Would this still work if images were digitally altered before they were circulated on the web ? No I don’t run a kiddy porn site.

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  9. Chthoniid (2,029 comments) says:

    @Kimble

    There’s a bit more to it on sciblogs
    http://sciblogs.co.nz/griffins-gadgets/2012/03/20/tracking-a-photos-digital-dna/

    It basically breaks the image down into a grid and each cell of the resulting matrix gets a value assigned to it.

    The DNA isn’t based on a grab of the whole picture. I think, just like a partial fingerprint can identify a suspect, a cropped photo can too.

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  10. Kimble (4,408 comments) says:

    But it still increases the value of new images. Not just different images, but new images.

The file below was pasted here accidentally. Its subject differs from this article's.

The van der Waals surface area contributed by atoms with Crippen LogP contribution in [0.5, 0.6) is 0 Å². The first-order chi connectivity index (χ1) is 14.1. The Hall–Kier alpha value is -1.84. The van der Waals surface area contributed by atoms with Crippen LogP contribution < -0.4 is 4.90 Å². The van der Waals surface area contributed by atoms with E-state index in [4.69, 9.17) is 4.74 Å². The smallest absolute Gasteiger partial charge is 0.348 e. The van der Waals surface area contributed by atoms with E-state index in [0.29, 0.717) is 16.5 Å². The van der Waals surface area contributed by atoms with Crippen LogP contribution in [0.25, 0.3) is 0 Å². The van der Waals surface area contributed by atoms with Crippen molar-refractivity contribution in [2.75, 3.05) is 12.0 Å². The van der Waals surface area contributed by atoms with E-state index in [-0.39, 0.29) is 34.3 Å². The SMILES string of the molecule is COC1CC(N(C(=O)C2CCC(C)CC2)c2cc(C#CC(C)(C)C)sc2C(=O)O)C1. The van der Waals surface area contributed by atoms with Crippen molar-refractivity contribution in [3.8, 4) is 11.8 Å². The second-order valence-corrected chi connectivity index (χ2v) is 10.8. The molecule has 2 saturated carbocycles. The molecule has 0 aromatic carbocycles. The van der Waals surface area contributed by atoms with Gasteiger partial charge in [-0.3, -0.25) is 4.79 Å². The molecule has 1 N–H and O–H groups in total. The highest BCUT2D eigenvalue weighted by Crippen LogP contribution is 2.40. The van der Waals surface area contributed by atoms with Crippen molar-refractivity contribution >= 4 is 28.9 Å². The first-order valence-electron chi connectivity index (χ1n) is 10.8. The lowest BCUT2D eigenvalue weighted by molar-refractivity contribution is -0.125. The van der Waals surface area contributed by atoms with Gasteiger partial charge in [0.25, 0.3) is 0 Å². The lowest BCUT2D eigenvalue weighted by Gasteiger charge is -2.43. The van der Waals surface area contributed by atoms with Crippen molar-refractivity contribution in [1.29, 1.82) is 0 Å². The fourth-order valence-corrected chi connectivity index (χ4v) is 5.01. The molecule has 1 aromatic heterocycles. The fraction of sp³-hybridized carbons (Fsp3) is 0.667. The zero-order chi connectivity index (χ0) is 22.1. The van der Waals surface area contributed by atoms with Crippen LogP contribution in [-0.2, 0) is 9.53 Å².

New images carry some risk, but this risk is effectively being reduced by massively increasing the risk of existing images.

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  11. Chthoniid (2,029 comments) says:

    @cows4me

    They claim no, but I’m a little skeptical.

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  12. scrubone (3,082 comments) says:

    I read somewhere a while back that most child sex images are from the ’70s when they were briefly legal in Europe.

    If that were true, then this would be very useful.